Phospholipase D: a lipid centric review
Phospholipase D (PLD) hydrolyzes the phosphodiester bond of the glycerolipid phosphatidylcholine, resulting in the production of phosphatidic acid and free choline. Phosphatidic acid is widely considered to be the intracellular lipid mediator of many of the biological functions attributed to PLD. However, phosphatidic acid is a tightly regulated lipid in cells and can be converted to other potentially bioactive lipids, including diacylglycerol and lysophosphatidic acid. PLD activities have been described in multiple organisms, including plants, mammals, bacteria and yeast. In mammalian systems, PLD activity regulates the actin cytoskeleton, vesicle trafficking for secretion and endocytosis, and receptor signaling. PLD is in turn regulated by phosphatidylinositol-4,5-bisphosphate, protein kinase C and ADP Ribosylation Factor and Rho family GTPases. This review focuses on the lipid precursors and products of mammalian PLD metabolism, especially phosphatidic acid and the roles this lipid performs in the mediation of the functions of PLD.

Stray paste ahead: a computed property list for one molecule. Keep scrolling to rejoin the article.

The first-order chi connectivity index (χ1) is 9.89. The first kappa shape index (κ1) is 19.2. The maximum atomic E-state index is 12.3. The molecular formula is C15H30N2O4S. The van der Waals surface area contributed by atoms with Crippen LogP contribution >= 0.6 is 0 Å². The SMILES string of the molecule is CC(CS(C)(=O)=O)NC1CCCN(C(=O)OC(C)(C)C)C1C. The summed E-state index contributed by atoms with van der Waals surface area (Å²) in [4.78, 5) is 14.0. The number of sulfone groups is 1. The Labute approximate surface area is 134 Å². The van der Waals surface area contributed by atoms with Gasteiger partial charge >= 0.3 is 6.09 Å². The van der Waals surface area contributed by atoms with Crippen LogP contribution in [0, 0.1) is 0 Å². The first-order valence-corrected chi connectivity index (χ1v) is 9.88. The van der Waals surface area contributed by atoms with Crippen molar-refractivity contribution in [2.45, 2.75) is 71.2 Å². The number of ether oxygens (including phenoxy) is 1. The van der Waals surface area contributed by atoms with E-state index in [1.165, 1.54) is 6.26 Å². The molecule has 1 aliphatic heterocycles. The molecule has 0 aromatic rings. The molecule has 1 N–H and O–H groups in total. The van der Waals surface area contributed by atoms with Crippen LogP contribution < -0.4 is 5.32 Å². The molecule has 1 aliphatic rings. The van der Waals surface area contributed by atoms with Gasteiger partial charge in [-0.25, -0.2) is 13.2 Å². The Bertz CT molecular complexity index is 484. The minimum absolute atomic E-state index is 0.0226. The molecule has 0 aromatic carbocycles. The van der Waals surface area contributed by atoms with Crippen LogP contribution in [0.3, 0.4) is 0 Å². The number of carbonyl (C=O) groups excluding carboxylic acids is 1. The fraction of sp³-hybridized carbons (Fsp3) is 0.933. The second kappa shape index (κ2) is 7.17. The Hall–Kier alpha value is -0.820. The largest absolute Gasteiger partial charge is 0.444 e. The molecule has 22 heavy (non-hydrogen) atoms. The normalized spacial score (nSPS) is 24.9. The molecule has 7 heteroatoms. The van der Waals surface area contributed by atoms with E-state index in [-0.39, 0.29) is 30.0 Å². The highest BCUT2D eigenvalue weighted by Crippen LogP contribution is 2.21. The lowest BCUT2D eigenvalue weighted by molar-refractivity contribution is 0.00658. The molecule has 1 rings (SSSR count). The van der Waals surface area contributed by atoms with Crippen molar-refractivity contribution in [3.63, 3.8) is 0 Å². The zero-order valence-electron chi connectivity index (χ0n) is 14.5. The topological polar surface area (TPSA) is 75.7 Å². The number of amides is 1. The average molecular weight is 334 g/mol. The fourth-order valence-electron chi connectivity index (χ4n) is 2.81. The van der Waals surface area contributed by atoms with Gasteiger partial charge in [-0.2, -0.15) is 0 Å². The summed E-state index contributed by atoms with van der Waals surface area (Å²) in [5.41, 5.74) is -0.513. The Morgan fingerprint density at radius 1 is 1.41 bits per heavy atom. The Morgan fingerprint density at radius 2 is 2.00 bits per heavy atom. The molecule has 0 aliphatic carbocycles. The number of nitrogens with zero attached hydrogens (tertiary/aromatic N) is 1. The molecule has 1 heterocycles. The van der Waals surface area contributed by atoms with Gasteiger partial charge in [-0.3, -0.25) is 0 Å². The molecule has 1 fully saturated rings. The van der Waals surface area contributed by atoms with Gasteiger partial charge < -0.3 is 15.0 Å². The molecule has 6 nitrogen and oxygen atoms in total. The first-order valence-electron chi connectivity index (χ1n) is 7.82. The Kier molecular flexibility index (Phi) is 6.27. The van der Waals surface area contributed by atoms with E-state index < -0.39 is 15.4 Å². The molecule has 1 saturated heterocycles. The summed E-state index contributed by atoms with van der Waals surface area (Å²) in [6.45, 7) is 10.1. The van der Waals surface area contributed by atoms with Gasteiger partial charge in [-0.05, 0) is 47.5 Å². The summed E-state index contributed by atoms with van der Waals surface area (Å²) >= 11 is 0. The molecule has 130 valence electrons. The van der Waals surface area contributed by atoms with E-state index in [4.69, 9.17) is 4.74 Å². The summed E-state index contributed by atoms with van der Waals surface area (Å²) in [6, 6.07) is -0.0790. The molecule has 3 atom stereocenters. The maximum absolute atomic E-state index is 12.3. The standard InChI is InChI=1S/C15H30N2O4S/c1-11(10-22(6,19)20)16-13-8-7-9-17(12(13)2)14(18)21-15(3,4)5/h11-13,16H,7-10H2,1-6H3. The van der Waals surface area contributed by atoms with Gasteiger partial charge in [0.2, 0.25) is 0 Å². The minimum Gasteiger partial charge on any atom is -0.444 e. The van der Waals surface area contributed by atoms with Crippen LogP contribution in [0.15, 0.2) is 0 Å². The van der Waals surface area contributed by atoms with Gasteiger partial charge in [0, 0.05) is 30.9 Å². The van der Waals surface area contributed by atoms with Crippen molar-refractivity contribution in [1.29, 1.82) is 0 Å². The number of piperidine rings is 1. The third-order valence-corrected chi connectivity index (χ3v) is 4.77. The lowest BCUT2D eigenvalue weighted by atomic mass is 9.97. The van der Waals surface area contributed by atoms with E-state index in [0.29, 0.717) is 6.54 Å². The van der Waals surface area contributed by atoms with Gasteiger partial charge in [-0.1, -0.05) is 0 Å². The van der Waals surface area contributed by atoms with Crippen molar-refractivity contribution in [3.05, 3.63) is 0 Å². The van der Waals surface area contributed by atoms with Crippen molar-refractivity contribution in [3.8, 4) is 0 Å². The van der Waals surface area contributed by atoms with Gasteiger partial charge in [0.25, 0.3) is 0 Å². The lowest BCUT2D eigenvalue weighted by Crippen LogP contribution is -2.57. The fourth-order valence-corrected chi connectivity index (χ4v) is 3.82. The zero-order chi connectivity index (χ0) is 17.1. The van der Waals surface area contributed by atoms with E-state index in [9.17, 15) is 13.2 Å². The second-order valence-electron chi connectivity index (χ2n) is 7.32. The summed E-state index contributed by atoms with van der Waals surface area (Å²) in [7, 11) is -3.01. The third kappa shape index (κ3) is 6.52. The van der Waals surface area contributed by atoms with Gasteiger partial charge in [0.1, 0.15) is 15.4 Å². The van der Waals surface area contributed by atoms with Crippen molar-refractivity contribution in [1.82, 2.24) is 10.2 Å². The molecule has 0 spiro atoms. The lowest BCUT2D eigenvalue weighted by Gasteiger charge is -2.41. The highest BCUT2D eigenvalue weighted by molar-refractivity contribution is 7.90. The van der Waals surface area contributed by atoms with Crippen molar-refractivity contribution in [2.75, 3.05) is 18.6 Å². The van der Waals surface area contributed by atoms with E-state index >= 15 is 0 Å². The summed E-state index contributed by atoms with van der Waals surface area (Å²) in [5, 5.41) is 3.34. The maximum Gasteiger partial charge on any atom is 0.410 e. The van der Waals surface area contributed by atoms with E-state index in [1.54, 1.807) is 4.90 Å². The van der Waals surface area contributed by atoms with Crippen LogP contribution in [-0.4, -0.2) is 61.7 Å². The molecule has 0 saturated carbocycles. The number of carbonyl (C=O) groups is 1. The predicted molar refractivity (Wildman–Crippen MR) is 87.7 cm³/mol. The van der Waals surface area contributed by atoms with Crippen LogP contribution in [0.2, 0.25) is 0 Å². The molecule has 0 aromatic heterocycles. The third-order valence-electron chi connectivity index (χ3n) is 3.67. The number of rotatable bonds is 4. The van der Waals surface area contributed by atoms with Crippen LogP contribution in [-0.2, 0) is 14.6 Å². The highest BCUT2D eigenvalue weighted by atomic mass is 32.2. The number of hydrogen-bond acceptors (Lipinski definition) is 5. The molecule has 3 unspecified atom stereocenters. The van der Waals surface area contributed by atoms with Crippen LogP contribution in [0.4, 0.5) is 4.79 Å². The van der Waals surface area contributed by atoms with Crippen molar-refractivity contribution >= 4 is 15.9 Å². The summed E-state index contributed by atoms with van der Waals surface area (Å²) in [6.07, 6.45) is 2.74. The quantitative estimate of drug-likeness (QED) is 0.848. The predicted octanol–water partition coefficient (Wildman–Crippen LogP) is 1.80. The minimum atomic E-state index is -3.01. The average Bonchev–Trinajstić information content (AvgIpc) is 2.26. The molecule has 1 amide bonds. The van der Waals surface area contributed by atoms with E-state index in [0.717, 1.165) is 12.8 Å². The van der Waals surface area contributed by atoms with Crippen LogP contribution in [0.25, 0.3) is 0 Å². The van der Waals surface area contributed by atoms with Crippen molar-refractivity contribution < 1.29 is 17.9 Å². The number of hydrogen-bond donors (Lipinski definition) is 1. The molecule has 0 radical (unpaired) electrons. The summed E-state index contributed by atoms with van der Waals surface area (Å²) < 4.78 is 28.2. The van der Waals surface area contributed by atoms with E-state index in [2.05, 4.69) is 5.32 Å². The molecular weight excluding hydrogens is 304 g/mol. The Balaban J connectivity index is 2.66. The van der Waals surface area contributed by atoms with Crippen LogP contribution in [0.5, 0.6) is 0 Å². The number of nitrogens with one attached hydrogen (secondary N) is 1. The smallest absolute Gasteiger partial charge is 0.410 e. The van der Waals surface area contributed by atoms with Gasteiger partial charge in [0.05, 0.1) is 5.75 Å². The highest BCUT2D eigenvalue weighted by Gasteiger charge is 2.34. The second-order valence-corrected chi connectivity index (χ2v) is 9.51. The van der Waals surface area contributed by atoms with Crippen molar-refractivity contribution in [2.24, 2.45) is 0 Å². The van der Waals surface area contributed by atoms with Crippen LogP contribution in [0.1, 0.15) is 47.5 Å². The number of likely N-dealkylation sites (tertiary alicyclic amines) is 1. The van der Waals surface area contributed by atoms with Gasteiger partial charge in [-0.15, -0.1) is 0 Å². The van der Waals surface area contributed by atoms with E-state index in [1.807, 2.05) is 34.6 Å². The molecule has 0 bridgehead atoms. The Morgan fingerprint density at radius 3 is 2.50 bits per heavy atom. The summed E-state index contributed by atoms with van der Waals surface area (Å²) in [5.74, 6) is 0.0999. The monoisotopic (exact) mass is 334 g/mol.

Key words.Phospholipase D phosphatidic acid diacylglercol phosphatidylcholine signal transduction
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